Ohio Schools: Then vs Now Storyboard (digital story)

Sarah and I want to create a story for our students that are studying the idea of then and now. We chose to look at how education in Ohio has changed over time. This is an outline of how we plan to put our digital story together. 

Ohio Schools : Then vs Now

  • Camera fades into the state of Ohio
  • F7265CA3-A558-481E-8DF0-023E35243DFD
  • Sarah is reading the voice over
  • Soft revolutionary instrumental music in the background
  • Ohio was originally founded by the french but was taken over by British colonials following the French and Indian War in 1754. Ohio did not officially become a state and a part of the U.S until 1803. 


New image of the first schoolhouse in Ohio


    • The first public school in Ohio was built in 1772.  It was established shortly after settlement. Students who attended studied many of the subjects we still learn today. Teachers were both men and women. Women often received less pay and did not teach once they married. 
    • Similar music softly playing in the background 


*Fades in to an image of students during this period*



*soft revolutionary music plays in the background*

*Briana Narrates voice over*

  • “The type of education that children received in these schools was limited. The schools taught basic skills in reading, writing, and mathematics. Teachers also usually stressed good manners. Because boys were needed to help in the fields, schools were open for a few months a year, usually in the summer. Most students did not obtain any more than an eighth-grade level of education, and many never graduated. There were no laws requiring students to go to school during this era, and parents often needed their children to help with farm chores.”


*Transitions to an image of Ohio legislators*


“Caleb Atwater”


Briana narrates” 

In 1822, Caleb Atwater successfully persuaded the legislature and Governor Allen Trimble to create a job to study the convenience of creating public schools in Ohio. The Ohio government would finance these institutions.The employees spent the summer and fall of 1822 researching the condition of Ohio’s educational system, as well as studying public education in other states. Atwater wrote three pamphlets, one on the condition of school buildings in Ohio, one on the type of public school system Ohio should create, and one on the value of common schools to Ohio’s future to educate Ohioans on the need for state financed education. Atwater modeled his plan after New York’s public school system. According to Atwater, Ohio should not finance schools through taxation but through the sale of state property. The legislature agreed, establishing common schools in Ohio in 1825. At this time, the state government financed public education with a half-mil property tax.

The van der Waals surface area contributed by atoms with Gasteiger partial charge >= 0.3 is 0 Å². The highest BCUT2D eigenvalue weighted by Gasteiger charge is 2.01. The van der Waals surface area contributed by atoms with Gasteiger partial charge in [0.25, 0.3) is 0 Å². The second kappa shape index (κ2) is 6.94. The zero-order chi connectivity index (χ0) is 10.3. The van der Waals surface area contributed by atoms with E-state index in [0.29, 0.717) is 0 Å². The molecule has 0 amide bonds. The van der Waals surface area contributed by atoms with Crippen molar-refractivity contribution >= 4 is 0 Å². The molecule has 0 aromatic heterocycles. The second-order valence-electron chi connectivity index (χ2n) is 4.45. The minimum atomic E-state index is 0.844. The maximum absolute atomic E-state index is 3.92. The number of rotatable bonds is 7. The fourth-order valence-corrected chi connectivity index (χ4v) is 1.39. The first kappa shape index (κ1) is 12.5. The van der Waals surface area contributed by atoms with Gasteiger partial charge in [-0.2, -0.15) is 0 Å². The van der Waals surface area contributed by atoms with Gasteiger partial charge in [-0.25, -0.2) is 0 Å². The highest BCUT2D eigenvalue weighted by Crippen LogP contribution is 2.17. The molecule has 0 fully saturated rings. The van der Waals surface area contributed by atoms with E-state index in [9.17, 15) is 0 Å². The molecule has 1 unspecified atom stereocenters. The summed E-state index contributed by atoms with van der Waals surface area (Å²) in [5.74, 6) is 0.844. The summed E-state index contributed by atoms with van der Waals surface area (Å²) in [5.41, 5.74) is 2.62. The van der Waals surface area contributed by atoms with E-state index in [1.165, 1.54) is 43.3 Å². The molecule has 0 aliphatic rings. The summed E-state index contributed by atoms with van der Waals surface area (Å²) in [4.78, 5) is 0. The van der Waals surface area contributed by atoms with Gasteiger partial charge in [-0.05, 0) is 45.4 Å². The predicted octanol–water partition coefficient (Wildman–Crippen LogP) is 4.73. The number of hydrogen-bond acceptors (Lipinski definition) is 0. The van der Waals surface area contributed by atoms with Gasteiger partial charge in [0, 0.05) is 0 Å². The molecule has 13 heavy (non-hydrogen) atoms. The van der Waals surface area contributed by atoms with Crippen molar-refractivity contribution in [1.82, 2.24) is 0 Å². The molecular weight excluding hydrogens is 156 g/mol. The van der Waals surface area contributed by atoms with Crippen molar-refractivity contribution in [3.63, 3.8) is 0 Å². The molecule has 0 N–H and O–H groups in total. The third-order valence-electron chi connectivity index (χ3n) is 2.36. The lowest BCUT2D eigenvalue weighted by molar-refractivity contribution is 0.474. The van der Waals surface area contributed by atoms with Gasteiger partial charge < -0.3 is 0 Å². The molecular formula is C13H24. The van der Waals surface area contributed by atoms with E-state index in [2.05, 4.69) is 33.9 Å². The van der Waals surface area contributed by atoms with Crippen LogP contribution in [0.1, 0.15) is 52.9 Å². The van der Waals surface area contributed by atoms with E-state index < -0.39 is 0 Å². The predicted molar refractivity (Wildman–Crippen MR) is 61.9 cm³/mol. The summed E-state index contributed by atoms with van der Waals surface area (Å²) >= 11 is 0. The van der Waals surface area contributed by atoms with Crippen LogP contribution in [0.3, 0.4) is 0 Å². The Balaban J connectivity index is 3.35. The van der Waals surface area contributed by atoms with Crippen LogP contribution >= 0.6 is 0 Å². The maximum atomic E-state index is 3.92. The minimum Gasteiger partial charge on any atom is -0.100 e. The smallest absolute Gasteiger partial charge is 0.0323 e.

“Transitions to image of a modern school”

*modern music plays in the background*


John Adams Highschool, Cleveland Ohio”

*Briana narrates*

  • Schools in Ohio are much different than they were back in the day! Schools now are in session august-may with breaks in between unlike schools back then, that only ran during the summer! Could you imagine going to school in the summer? No thanks!  Schools nowadays are much bigger than they were. More students are made to attend school now unlike in the past when they only went up to the 8th grade, if they even went at all. Like in the past, Ohio’s education funding still relies on property taxes. Many believe that it is unconstitutional and wants a complete overhaul of the system. 


*Side by side image of then and now of school with a recap of what has changed*

Looking into the future


    • Music shifts to a futuristic sound 
    • Image fades out at the end 
    • Sarah’s voice 
    • As society changes everyday, so do our schools. From notebooks to computers, and chalkboards to smart boards the field of education is constantly evolving. As we have recently seen with the shut down of many schools virtual classrooms could be our future. Maybe a hybrid of online and in person classrooms. The opportunities are endless. 



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